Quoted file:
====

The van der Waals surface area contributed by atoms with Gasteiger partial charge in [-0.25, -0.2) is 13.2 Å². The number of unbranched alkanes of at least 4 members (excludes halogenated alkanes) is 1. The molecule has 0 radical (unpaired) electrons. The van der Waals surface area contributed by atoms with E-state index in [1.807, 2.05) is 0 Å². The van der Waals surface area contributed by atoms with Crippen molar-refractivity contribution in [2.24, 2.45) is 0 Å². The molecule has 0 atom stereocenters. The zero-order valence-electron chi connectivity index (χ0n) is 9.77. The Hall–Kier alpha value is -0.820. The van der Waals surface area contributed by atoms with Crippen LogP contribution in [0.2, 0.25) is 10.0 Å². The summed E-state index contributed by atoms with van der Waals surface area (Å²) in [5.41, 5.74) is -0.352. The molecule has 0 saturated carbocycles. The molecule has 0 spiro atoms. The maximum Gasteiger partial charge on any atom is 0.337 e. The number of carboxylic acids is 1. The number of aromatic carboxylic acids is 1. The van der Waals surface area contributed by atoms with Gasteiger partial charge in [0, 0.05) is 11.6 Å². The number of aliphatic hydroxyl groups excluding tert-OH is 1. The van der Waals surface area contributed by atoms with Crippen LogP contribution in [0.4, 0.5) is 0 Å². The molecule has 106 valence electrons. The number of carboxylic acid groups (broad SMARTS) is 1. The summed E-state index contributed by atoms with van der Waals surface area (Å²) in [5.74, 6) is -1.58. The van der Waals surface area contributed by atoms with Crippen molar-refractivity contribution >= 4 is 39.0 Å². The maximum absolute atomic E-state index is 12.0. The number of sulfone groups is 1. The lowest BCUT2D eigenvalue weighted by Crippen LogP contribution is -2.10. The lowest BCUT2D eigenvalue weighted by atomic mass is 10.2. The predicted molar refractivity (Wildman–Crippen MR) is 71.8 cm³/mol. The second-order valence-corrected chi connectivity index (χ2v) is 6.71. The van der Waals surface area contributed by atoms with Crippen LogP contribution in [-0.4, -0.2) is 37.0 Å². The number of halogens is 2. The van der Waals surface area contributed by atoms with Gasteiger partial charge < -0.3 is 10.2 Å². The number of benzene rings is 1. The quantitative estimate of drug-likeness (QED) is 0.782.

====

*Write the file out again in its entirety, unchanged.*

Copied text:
The van der Waals surface area contributed by atoms with Gasteiger partial charge in [-0.25, -0.2) is 13.2 Å². The number of unbranched alkanes of at least 4 members (excludes halogenated alkanes) is 1. The molecule has 0 radical (unpaired) electrons. The van der Waals surface area contributed by atoms with E-state index in [1.807, 2.05) is 0 Å². The van der Waals surface area contributed by atoms with Crippen molar-refractivity contribution in [2.24, 2.45) is 0 Å². The molecule has 0 atom stereocenters. The zero-order valence-electron chi connectivity index (χ0n) is 9.77. The Hall–Kier alpha value is -0.820. The van der Waals surface area contributed by atoms with Crippen LogP contribution in [0.2, 0.25) is 10.0 Å². The summed E-state index contributed by atoms with van der Waals surface area (Å²) in [5.41, 5.74) is -0.352. The molecule has 0 saturated carbocycles. The molecule has 0 spiro atoms. The maximum Gasteiger partial charge on any atom is 0.337 e. The number of carboxylic acids is 1. The number of aromatic carboxylic acids is 1. The van der Waals surface area contributed by atoms with Gasteiger partial charge in [0, 0.05) is 11.6 Å². The number of aliphatic hydroxyl groups excluding tert-OH is 1. The van der Waals surface area contributed by atoms with Crippen LogP contribution in [0.4, 0.5) is 0 Å². The molecule has 106 valence electrons. The number of carboxylic acid groups (broad SMARTS) is 1. The summed E-state index contributed by atoms with van der Waals surface area (Å²) in [5.74, 6) is -1.58. The van der Waals surface area contributed by atoms with Crippen molar-refractivity contribution >= 4 is 39.0 Å². The maximum absolute atomic E-state index is 12.0. The number of sulfone groups is 1. The lowest BCUT2D eigenvalue weighted by Crippen LogP contribution is -2.10. The lowest BCUT2D eigenvalue weighted by atomic mass is 10.2. The predicted molar refractivity (Wildman–Crippen MR) is 71.8 cm³/mol. The second-order valence-corrected chi connectivity index (χ2v) is 6.71. The van der Waals surface area contributed by atoms with Crippen LogP contribution in [-0.4, -0.2) is 37.0 Å². The number of halogens is 2. The van der Waals surface area contributed by atoms with Gasteiger partial charge < -0.3 is 10.2 Å². The number of benzene rings is 1. The quantitative estimate of drug-likeness (QED) is 0.782.